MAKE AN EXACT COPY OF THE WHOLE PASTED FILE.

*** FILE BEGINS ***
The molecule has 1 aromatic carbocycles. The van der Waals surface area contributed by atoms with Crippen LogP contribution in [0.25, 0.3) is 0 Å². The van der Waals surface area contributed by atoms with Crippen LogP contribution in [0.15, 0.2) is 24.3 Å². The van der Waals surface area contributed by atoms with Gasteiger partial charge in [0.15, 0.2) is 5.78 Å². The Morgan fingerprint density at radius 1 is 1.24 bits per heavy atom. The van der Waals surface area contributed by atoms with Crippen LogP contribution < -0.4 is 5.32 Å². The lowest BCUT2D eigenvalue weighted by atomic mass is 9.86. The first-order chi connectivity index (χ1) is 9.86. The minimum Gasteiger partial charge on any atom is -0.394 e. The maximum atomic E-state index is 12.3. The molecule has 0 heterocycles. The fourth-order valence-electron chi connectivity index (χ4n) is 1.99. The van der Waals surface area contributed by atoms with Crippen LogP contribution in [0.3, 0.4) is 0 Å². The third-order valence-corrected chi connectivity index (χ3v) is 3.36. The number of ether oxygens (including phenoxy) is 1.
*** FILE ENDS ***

The molecule has 1 aromatic carbocycles. The van der Waals surface area contributed by atoms with Crippen LogP contribution in [0.25, 0.3) is 0 Å². The van der Waals surface area contributed by atoms with Crippen LogP contribution in [0.15, 0.2) is 24.3 Å². The van der Waals surface area contributed by atoms with Gasteiger partial charge in [0.15, 0.2) is 5.78 Å². The Morgan fingerprint density at radius 1 is 1.24 bits per heavy atom. The van der Waals surface area contributed by atoms with Crippen LogP contribution < -0.4 is 5.32 Å². The lowest BCUT2D eigenvalue weighted by atomic mass is 9.86. The first-order chi connectivity index (χ1) is 9.86. The minimum Gasteiger partial charge on any atom is -0.394 e. The maximum atomic E-state index is 12.3. The molecule has 0 heterocycles. The fourth-order valence-electron chi connectivity index (χ4n) is 1.99. The van der Waals surface area contributed by atoms with Crippen LogP contribution in [0.3, 0.4) is 0 Å². The third-order valence-corrected chi connectivity index (χ3v) is 3.36. The number of ether oxygens (including phenoxy) is 1.